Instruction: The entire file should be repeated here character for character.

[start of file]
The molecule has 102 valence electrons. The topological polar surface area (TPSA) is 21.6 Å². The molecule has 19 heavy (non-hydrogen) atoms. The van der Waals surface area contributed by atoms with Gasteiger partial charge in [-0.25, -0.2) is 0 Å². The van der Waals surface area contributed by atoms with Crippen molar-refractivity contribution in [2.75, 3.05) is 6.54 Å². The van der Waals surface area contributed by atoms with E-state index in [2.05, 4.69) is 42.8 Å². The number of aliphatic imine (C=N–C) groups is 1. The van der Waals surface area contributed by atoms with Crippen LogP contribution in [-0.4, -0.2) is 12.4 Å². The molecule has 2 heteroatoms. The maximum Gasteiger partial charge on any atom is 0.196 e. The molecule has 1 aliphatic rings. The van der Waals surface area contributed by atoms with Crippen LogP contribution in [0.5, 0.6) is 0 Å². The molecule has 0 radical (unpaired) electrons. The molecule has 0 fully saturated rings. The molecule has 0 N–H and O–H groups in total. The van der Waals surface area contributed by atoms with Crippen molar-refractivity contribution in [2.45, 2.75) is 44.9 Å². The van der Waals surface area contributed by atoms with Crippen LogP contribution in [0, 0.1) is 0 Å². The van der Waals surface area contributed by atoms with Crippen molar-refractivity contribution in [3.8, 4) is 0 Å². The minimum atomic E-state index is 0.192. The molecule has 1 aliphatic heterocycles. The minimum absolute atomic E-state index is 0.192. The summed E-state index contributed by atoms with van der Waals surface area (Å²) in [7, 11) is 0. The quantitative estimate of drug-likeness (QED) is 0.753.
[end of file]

The molecule has 102 valence electrons. The topological polar surface area (TPSA) is 21.6 Å². The molecule has 19 heavy (non-hydrogen) atoms. The van der Waals surface area contributed by atoms with Gasteiger partial charge in [-0.25, -0.2) is 0 Å². The van der Waals surface area contributed by atoms with Crippen molar-refractivity contribution in [2.75, 3.05) is 6.54 Å². The van der Waals surface area contributed by atoms with E-state index in [2.05, 4.69) is 42.8 Å². The number of aliphatic imine (C=N–C) groups is 1. The van der Waals surface area contributed by atoms with Crippen LogP contribution in [-0.4, -0.2) is 12.4 Å². The molecule has 2 heteroatoms. The maximum Gasteiger partial charge on any atom is 0.196 e. The molecule has 1 aliphatic rings. The van der Waals surface area contributed by atoms with Crippen LogP contribution in [0.5, 0.6) is 0 Å². The molecule has 0 radical (unpaired) electrons. The molecule has 0 fully saturated rings. The molecule has 0 N–H and O–H groups in total. The van der Waals surface area contributed by atoms with Crippen molar-refractivity contribution in [2.45, 2.75) is 44.9 Å². The van der Waals surface area contributed by atoms with Crippen LogP contribution in [0, 0.1) is 0 Å². The van der Waals surface area contributed by atoms with Crippen molar-refractivity contribution in [3.8, 4) is 0 Å². The minimum atomic E-state index is 0.192. The molecule has 1 aliphatic heterocycles. The minimum absolute atomic E-state index is 0.192. The summed E-state index contributed by atoms with van der Waals surface area (Å²) in [7, 11) is 0. The quantitative estimate of drug-likeness (QED) is 0.753.